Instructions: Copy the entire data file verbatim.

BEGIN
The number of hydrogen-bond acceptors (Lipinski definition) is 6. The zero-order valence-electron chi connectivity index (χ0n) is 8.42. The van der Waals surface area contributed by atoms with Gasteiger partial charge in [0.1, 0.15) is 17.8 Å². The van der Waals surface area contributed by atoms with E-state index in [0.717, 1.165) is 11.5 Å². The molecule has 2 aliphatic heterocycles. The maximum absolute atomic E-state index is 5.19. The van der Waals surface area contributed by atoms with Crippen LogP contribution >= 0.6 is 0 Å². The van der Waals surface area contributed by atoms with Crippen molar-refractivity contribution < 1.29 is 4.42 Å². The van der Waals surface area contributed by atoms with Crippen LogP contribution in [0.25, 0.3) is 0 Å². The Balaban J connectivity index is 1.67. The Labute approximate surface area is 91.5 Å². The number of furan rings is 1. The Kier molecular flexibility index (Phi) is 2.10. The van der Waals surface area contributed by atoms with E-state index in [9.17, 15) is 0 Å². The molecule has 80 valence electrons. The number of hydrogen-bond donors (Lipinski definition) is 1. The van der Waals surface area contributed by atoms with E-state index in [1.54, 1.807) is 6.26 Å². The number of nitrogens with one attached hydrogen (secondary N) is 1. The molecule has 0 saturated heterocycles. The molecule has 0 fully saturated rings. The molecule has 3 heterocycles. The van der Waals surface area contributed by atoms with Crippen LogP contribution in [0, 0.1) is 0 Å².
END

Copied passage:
The number of hydrogen-bond acceptors (Lipinski definition) is 6. The zero-order valence-electron chi connectivity index (χ0n) is 8.42. The van der Waals surface area contributed by atoms with Gasteiger partial charge in [0.1, 0.15) is 17.8 Å². The van der Waals surface area contributed by atoms with E-state index in [0.717, 1.165) is 11.5 Å². The molecule has 2 aliphatic heterocycles. The maximum absolute atomic E-state index is 5.19. The van der Waals surface area contributed by atoms with Crippen LogP contribution >= 0.6 is 0 Å². The van der Waals surface area contributed by atoms with Crippen molar-refractivity contribution < 1.29 is 4.42 Å². The van der Waals surface area contributed by atoms with Crippen LogP contribution in [0.25, 0.3) is 0 Å². The Balaban J connectivity index is 1.67. The Labute approximate surface area is 91.5 Å². The number of furan rings is 1. The Kier molecular flexibility index (Phi) is 2.10. The van der Waals surface area contributed by atoms with E-state index in [9.17, 15) is 0 Å². The molecule has 80 valence electrons. The number of hydrogen-bond donors (Lipinski definition) is 1. The van der Waals surface area contributed by atoms with E-state index in [1.54, 1.807) is 6.26 Å². The number of nitrogens with one attached hydrogen (secondary N) is 1. The molecule has 0 saturated heterocycles. The molecule has 0 fully saturated rings. The molecule has 3 heterocycles. The van der Waals surface area contributed by atoms with Crippen LogP contribution in [0, 0.1) is 0 Å².